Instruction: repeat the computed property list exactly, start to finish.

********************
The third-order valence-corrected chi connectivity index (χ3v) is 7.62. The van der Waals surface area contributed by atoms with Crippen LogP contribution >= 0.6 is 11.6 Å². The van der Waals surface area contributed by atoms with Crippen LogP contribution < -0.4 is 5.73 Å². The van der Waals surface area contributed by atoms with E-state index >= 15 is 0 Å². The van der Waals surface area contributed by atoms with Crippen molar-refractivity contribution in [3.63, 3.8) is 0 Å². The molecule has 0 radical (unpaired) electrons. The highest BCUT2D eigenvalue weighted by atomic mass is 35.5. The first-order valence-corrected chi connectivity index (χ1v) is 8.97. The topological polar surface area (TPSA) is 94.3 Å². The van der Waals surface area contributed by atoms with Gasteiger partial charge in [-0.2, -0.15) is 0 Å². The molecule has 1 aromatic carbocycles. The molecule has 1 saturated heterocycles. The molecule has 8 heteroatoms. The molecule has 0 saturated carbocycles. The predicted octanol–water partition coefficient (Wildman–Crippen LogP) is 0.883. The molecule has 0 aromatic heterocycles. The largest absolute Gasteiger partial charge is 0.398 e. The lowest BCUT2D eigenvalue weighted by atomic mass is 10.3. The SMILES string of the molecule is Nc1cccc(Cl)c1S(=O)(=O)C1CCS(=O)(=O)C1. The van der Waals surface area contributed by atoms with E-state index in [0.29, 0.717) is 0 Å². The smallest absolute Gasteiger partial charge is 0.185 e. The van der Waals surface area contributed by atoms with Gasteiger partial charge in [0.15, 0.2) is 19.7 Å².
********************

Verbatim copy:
The third-order valence-corrected chi connectivity index (χ3v) is 7.62. The van der Waals surface area contributed by atoms with Crippen LogP contribution >= 0.6 is 11.6 Å². The van der Waals surface area contributed by atoms with Crippen LogP contribution < -0.4 is 5.73 Å². The van der Waals surface area contributed by atoms with E-state index >= 15 is 0 Å². The van der Waals surface area contributed by atoms with Crippen molar-refractivity contribution in [3.63, 3.8) is 0 Å². The molecule has 0 radical (unpaired) electrons. The highest BCUT2D eigenvalue weighted by atomic mass is 35.5. The first-order valence-corrected chi connectivity index (χ1v) is 8.97. The topological polar surface area (TPSA) is 94.3 Å². The van der Waals surface area contributed by atoms with Gasteiger partial charge in [-0.2, -0.15) is 0 Å². The molecule has 1 aromatic carbocycles. The molecule has 1 saturated heterocycles. The molecule has 8 heteroatoms. The molecule has 0 saturated carbocycles. The predicted octanol–water partition coefficient (Wildman–Crippen LogP) is 0.883. The molecule has 0 aromatic heterocycles. The largest absolute Gasteiger partial charge is 0.398 e. The lowest BCUT2D eigenvalue weighted by atomic mass is 10.3. The SMILES string of the molecule is Nc1cccc(Cl)c1S(=O)(=O)C1CCS(=O)(=O)C1. The van der Waals surface area contributed by atoms with E-state index in [0.29, 0.717) is 0 Å². The smallest absolute Gasteiger partial charge is 0.185 e. The van der Waals surface area contributed by atoms with Gasteiger partial charge in [0.15, 0.2) is 19.7 Å².